Why do we consider Lagrangian densities in QFT?

My question is: Why do we consider Lagrangian densities in QFT (as opposed to Lagrangians as in classical mechanics)?

Is it simply because of the following?

We wish the theories to be Lorentz invariant and as in Special Relativity space and time are no longer independent of one another we must consider the physics at each spacetime point $x^{\mu}$, implying that the theory should be locally described by a density.

Additionally, to obey Poincare invariance the Lagrangian density should not be explicitly dependent on $x^{\mu}$, and for it to be Lorentz invariant it must be dependent on spatial derivatives $\nabla\phi$ of the fields as well as temporal derivatives $\partial_{t}\phi$ (as time derivatives in one reference frame will correspond to a combination of time and spatial derivatives in another frame).

(Physically does the fact that $\mathscr{L}$ depends on $\nabla\phi$ as well as $\partial_{t}\phi$ because the field $\phi$ is defined at each spacetime point and so a fluctuation in $\phi$ at a point $x^{\mu}$ will produce temporal and spatial derivatives at that point which will affect fields in its immediate neighbourhood (i.e. infinitesimally close to it)?)

• The difference here is not one between classical and quantum theory, but one between "discrete" and field theory. There's also classical field theory (Lagrangian density for electrodynamics). – ACuriousMind Jul 7 '15 at 13:59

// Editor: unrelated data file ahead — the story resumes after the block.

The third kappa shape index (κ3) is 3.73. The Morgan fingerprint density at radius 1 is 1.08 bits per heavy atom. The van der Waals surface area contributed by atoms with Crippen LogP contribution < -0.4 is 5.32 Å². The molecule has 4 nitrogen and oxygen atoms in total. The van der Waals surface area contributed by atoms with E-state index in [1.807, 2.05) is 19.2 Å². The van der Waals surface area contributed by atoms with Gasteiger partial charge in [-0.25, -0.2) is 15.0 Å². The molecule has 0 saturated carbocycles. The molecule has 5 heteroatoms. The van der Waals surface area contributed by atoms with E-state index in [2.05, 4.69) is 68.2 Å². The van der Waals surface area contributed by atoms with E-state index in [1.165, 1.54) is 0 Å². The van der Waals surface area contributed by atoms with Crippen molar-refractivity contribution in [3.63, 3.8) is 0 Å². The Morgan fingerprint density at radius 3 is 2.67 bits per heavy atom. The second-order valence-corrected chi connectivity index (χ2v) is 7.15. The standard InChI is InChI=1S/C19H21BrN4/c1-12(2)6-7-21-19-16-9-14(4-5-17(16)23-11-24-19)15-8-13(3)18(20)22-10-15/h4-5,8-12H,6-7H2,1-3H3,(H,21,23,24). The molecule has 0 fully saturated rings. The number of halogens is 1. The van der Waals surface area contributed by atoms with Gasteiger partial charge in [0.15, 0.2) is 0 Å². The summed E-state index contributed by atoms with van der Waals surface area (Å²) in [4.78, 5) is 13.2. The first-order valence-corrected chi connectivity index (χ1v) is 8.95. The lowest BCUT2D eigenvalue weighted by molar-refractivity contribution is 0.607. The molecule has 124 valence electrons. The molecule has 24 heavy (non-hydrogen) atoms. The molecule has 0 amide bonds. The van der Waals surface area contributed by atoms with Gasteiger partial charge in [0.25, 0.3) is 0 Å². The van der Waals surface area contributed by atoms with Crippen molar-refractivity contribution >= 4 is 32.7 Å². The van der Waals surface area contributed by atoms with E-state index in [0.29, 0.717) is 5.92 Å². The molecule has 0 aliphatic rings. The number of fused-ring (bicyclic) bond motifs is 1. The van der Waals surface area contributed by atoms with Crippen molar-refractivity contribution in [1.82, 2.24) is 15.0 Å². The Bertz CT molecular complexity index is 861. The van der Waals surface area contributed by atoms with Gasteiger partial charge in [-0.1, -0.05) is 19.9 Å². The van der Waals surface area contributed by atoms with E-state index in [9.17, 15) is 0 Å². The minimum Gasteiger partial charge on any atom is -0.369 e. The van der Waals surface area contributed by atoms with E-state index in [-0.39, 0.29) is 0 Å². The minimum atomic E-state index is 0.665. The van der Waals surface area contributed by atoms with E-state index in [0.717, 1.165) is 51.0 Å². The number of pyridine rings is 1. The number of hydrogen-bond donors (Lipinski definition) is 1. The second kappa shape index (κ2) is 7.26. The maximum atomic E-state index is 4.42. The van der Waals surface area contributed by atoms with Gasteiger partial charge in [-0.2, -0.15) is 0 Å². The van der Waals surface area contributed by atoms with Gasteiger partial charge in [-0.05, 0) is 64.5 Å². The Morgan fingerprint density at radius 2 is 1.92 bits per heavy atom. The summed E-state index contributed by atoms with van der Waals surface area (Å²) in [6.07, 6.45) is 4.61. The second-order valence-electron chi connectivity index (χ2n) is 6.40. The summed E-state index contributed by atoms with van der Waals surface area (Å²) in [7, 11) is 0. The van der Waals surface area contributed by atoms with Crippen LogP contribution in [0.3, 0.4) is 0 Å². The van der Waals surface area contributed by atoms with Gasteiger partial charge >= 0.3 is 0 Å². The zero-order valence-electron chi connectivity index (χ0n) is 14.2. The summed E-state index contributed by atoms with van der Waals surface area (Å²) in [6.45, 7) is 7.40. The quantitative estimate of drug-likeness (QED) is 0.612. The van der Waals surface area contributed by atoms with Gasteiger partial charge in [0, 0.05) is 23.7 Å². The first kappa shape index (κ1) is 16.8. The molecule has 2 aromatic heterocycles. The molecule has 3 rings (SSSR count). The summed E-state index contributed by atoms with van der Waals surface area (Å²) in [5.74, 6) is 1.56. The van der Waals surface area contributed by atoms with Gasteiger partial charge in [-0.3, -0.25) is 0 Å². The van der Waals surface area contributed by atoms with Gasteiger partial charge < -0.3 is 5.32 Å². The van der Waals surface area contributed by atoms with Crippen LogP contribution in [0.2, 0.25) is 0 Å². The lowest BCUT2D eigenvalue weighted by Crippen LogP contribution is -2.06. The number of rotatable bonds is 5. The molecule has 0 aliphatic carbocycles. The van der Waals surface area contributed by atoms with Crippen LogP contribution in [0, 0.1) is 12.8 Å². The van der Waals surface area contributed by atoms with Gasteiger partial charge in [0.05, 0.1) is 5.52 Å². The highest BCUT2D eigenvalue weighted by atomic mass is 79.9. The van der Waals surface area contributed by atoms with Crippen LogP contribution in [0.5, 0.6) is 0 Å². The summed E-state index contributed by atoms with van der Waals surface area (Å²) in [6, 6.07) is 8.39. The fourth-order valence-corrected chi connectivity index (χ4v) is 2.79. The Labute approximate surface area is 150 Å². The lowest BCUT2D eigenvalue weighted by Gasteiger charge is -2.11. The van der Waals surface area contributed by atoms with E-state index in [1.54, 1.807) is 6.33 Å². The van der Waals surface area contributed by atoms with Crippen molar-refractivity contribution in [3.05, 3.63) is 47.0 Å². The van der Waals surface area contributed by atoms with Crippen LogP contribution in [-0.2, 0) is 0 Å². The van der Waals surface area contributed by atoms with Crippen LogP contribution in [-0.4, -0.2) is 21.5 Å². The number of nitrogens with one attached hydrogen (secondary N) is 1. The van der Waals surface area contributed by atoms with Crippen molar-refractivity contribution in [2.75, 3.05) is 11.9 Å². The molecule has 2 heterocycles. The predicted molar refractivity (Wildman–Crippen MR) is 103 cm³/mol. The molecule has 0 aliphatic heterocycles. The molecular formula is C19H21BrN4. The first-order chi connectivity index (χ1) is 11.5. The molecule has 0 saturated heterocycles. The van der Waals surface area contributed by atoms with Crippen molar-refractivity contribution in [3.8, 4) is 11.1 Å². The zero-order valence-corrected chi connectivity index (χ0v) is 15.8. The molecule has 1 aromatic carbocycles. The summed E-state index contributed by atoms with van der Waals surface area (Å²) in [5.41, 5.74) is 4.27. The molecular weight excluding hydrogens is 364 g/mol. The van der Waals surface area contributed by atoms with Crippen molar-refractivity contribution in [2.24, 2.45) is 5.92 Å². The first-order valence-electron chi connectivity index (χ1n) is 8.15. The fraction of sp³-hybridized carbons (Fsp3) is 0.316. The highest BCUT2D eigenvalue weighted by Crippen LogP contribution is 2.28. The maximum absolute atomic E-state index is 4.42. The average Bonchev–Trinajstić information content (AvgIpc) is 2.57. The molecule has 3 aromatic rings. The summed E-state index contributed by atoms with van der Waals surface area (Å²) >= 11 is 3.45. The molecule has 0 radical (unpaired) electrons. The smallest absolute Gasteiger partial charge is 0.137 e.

• @ACuriousMind So the Lagrangian is necessarily a density because it depends on fields (which have a value at each spacetime point) and so necessarily has a value at each spacetime point. We then obtain the classical Lagrangian by integrating over a spatial volume, hence the term Lagrangian density?! Why does one need to make the Lagrangian density a function of spatial derivatives as well though? – Will Jul 7 '15 at 14:02
• ...Is the point that locality requires that the dynamics of the field (described by the Lagrangian) should only depend on the states of fields in an infinitesimally small neighbourhood of the spacetime point at which the Lagrangian is being evaluated at, and therefore should depend on the field and its temporal and spatial derivatives at that point (so that we can account for the change in the field as we move an infinitesimally amount from that point)? – Will Jul 7 '15 at 14:14
• It's not forbidden to include the spatial derivatives, and so we include them. It then turns out Lagrangians dependent on spatial derivatives describe physical systems. There's nothing more going on. – ACuriousMind Jul 7 '15 at 14:28
• In addition to the justification that "everything that is not forbidden is compulsory", there's also the fact that a Lagrangian that depended only on time derivatives couldn't possibly lead to a Lorentz-invariant description of nature. – Michael Seifert Jul 7 '15 at 14:50

The difference is that in classical mechanics positions are exactly the fields you are looking at, whereas in general field theories they are the variables the actual fields depend on.